The bottom line is that Willard College has been offered the rare opportunity to admit 300 students whose government will sponsor their tuition. Because of currency controls, tuition would be transferred in full to our bursar office, via North Korean accounts in Barbados and Singapore. Because of the added responsibility and risk, the College tacked on a 15% surcharge to settle any unforeseen problems associated with visas, health insurance, and defections.
One issue that was raised during the negotiations was the presence on Willard College campus of 50 South Korean nationals and an equal number of students of South Korean origin. Obviously, we will avoid having any roommate pairings that may result in problems. Specifically, any North Korean student who defects represents a lost tuition.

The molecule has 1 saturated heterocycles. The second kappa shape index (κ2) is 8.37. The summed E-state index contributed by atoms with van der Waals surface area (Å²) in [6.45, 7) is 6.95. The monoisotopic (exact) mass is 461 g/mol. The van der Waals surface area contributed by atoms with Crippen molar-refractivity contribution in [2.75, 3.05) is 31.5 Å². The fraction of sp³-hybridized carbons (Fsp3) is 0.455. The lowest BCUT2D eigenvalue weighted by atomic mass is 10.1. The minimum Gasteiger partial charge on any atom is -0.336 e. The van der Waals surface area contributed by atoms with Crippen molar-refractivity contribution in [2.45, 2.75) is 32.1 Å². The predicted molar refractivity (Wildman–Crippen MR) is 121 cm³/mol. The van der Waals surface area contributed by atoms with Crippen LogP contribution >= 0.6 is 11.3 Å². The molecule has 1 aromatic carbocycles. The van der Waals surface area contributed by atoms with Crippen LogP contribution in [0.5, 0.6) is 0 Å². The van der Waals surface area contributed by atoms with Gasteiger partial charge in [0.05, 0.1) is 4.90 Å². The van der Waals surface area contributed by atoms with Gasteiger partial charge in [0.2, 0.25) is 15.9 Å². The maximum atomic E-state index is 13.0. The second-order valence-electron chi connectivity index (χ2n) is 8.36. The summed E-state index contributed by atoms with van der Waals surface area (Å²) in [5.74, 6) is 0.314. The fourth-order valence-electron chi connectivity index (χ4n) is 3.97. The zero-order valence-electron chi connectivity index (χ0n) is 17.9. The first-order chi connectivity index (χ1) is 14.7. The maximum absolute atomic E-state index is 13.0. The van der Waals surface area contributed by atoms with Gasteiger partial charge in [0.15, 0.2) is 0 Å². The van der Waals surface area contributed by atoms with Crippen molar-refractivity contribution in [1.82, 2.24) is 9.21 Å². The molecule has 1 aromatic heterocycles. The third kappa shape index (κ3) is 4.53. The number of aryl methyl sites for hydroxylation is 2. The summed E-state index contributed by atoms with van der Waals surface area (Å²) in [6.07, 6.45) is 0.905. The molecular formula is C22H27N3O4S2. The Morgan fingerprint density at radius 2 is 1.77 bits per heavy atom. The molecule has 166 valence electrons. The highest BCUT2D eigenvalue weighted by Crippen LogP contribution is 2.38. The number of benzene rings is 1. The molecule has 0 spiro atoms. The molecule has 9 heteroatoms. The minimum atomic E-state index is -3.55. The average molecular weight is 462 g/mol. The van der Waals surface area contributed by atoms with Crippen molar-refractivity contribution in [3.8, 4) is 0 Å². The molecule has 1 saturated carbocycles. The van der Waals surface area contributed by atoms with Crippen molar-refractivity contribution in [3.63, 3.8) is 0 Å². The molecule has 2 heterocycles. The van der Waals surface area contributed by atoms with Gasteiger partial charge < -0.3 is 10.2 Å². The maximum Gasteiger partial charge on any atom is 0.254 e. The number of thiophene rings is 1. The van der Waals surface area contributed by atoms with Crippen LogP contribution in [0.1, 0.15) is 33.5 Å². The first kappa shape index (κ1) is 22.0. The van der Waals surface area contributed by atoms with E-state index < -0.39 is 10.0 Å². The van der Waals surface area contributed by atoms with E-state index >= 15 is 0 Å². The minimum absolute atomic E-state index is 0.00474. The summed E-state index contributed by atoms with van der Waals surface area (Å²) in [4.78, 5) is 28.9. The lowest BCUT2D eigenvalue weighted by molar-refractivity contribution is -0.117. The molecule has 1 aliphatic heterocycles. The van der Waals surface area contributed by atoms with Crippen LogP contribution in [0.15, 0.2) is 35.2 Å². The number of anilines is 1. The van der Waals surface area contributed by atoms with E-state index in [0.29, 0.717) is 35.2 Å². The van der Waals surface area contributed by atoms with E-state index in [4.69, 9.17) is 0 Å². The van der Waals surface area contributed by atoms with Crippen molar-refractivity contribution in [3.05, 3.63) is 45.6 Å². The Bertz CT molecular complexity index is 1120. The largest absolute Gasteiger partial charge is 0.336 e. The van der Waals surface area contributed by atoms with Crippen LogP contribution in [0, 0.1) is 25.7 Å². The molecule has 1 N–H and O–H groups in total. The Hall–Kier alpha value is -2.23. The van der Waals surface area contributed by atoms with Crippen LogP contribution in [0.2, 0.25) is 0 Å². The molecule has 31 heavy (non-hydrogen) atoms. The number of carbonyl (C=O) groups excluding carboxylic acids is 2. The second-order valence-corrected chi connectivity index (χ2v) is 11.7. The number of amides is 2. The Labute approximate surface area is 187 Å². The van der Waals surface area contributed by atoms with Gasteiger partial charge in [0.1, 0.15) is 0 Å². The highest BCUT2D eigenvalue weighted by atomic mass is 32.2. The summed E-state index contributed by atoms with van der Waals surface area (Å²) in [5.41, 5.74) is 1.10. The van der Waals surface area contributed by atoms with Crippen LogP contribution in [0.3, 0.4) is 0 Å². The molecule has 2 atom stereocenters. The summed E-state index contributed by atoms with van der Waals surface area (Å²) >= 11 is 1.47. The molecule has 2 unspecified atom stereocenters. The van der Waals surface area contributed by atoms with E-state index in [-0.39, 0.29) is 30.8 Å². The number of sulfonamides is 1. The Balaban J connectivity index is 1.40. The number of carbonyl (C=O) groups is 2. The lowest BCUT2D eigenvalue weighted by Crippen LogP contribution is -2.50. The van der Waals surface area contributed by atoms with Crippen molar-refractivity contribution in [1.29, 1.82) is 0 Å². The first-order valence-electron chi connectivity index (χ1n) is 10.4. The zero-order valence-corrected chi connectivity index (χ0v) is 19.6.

Another concern is that the incoming North Koreans have lived in isolation not only from the world, but from 99% of North Korea. As children of party officials, they have never washed a dish, washed their cloths, and in the case of several in the family of the president, brushed their own teeth.
The other problem is that we believe that the representative of the NK parents understood that our campus was in New York City. Given that the students will be here on third party passports and visas, our relative isolation may be an asset. Still, we anticipate that as the bus ride from La Guardia moves into hour three, and urban landscape turns surburban, and then rural, some will begin to plan their escape. Many of these students will be sent to the U.S. with fairly substantial amounts of cash, which may render it difficult to prevent them from leaving campus and the area.